The Sussex lifeboat that saved hundreds of soldiers from the beaches of war-torn Dunkirk

With the anniversary of the evacuation of British troops from Dunkirk this month we look at the important role a Sussex lifeboat played.

The Cyril and Lilian Bishop lifeboat had already saved dozens of lives working off the coast of Hastings, East Sussex, in the 1930’s. But she was about to embark on an epic adventure that would earn her the name ‘The Ghost of Dunkirk’ as she appeared from the mist to rescue troops.

Dee Day White, who found the lifeboat in a boatyard in France several years ago, brought her back to Hastings where she is now on permanent display.

He said: “In May 1940, The British Expeditionary Force was marooned in France after retreating to the town of Dunkirk with the Channel in front of them and the German army at their back. Dunkirk was virtually destroyed with no electricity or water supplies. An estimated 308,000 British, French and Belgian troops were trapped and under constant fire the land and the air.

"The evacuation depended on shallow draft vessels being used as a shuttle service from the beaches to the large Navy boats lying off-shore.

"It was known as the miracle of the little ships and Hastings has its own Dunkirk ‘Little Ship’ in the form of the Cyril and Lilian Bishop lifeboat.

"In late May she was called up by the Admiralty and told to make her way to Dover as soon as possible. The next day three regular crew members – George Moon (coxswain), Will Martin (second mechanic) and Bill Hilder (first mechanic) left Hastings at 4pm with the rest of the crew comprising Bodger Barton, Jumbo White and Fred Button.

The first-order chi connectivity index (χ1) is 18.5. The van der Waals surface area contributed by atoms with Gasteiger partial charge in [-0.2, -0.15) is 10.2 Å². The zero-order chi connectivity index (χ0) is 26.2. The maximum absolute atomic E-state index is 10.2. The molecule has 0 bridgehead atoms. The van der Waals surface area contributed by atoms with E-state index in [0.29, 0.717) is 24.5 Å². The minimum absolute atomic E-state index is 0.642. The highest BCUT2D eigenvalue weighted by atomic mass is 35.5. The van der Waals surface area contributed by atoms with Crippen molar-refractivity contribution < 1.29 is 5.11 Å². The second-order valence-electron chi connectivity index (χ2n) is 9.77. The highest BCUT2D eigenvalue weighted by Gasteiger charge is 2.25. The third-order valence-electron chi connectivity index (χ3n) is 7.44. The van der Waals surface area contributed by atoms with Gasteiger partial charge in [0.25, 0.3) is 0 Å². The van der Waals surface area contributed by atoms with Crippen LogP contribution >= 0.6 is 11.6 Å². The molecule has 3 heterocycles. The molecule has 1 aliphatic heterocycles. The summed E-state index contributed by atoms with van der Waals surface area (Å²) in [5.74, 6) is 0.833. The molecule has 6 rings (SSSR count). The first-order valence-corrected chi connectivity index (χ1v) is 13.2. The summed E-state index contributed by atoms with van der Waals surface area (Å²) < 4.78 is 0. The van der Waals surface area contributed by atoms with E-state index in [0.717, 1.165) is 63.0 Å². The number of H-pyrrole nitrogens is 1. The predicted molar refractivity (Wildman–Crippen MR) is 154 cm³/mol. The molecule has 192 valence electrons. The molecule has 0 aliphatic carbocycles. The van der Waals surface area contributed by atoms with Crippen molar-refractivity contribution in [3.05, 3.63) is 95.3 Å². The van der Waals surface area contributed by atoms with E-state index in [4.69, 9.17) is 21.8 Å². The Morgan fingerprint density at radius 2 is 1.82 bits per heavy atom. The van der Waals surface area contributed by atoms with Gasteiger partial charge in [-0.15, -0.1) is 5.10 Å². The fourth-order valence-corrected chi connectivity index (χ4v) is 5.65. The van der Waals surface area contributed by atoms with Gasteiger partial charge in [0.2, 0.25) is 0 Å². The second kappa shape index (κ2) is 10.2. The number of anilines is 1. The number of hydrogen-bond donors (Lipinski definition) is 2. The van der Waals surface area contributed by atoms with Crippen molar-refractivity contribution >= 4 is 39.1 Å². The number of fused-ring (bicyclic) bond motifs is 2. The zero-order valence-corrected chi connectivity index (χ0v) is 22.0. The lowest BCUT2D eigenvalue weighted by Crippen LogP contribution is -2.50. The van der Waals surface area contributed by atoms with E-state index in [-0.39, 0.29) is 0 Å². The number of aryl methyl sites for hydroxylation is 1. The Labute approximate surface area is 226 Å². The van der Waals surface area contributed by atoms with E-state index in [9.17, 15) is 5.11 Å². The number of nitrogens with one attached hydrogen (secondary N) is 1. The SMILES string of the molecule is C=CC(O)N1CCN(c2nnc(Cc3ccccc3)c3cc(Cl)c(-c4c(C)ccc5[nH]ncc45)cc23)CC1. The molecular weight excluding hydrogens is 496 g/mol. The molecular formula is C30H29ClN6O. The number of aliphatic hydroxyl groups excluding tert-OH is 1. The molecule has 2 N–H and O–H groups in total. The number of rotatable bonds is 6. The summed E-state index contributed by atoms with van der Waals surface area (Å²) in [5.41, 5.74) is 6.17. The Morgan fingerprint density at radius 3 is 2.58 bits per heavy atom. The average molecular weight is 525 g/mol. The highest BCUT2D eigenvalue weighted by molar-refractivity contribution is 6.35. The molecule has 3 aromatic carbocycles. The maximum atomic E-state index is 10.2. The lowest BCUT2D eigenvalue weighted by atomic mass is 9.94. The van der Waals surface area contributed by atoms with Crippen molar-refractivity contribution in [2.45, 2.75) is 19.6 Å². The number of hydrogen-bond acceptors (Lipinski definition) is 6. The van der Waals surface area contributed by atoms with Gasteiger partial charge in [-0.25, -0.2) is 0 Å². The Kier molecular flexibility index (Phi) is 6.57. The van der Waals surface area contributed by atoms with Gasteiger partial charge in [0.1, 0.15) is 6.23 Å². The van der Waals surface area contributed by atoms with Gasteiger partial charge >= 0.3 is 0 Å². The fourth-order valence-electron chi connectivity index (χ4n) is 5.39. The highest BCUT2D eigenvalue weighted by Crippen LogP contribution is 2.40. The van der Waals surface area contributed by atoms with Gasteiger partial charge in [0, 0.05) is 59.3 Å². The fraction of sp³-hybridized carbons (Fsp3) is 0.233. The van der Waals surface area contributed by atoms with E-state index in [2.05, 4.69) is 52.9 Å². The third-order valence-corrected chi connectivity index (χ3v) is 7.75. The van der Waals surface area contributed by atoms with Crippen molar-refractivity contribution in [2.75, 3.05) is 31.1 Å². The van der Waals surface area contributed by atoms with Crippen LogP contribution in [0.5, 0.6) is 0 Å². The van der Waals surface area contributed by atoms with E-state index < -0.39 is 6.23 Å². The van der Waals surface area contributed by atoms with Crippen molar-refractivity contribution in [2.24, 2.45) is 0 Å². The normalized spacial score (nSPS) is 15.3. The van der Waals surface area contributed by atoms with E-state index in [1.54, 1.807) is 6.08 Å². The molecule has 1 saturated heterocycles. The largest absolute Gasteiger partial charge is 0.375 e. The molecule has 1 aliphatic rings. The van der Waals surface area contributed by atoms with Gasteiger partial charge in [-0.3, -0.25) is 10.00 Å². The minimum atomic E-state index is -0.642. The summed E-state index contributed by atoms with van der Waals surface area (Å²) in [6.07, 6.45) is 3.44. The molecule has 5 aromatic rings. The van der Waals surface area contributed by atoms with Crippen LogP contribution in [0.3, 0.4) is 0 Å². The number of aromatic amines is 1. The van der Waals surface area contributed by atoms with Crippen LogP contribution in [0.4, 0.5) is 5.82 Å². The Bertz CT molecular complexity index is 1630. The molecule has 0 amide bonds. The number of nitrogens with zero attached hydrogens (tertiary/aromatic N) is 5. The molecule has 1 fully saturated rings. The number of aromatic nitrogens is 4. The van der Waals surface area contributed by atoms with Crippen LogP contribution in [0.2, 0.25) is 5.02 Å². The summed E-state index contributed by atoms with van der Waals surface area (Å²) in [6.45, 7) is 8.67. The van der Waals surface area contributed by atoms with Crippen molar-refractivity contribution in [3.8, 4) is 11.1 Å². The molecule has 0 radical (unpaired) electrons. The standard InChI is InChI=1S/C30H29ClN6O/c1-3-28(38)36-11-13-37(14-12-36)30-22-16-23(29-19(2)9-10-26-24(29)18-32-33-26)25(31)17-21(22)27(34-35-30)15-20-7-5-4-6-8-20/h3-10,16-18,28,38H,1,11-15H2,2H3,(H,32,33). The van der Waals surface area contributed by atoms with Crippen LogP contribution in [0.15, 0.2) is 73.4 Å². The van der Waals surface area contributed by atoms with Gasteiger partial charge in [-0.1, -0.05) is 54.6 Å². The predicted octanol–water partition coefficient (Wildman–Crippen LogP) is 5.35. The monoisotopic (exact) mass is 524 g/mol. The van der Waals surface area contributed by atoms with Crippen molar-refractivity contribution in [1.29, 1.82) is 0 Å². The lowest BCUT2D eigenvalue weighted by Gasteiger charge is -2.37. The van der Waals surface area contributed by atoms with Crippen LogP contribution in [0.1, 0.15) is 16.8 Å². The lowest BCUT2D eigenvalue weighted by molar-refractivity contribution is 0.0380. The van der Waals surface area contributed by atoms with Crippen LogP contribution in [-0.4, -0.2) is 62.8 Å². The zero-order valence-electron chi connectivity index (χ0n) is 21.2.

"It was a race down the coast because at sunset and after dark, shore batteries and look-outs would fire at all boats. But they made their way safely to Folkestone in daylight and left for Dover early the next morning. The lifeboat was then requisitioned by the Navy and a Navy crew took the place of the Hastings crew. After loading stores and refuelling she was towed by a tug along with other little ships. Our crew were sent back to Hastings by train.

Just before the lifeboat left Hastings she had new red, white and blue paintwork and a varnish. On her return from Dunkirk she was filthy dirt, with two German bullet holes in her topbox and a hole in her bow. Hundreds of pairs of Army boots had scuffed up her new paintwork. Her general condition showed she had been a busy life-saver.

"On her return to Hastings the clean up started and while hosing her out, it was discovered that her mast and head light was full of sand, so it appears that she had capsized while ferrying troops out to the larger ships.

"We have no figures of the exact number of lives our lifeboat saved, but others of the same size carried about 800-900 troops a day. It earned her the right to be called a Dunkirk Little Ship and the medal she was awarded is on display at Hastings Lifeboat Station.

"So this May lets remember all those troops who didn’t make it back and also remember to look on our own Dunkirk Little Ship with pride.”

Related topics: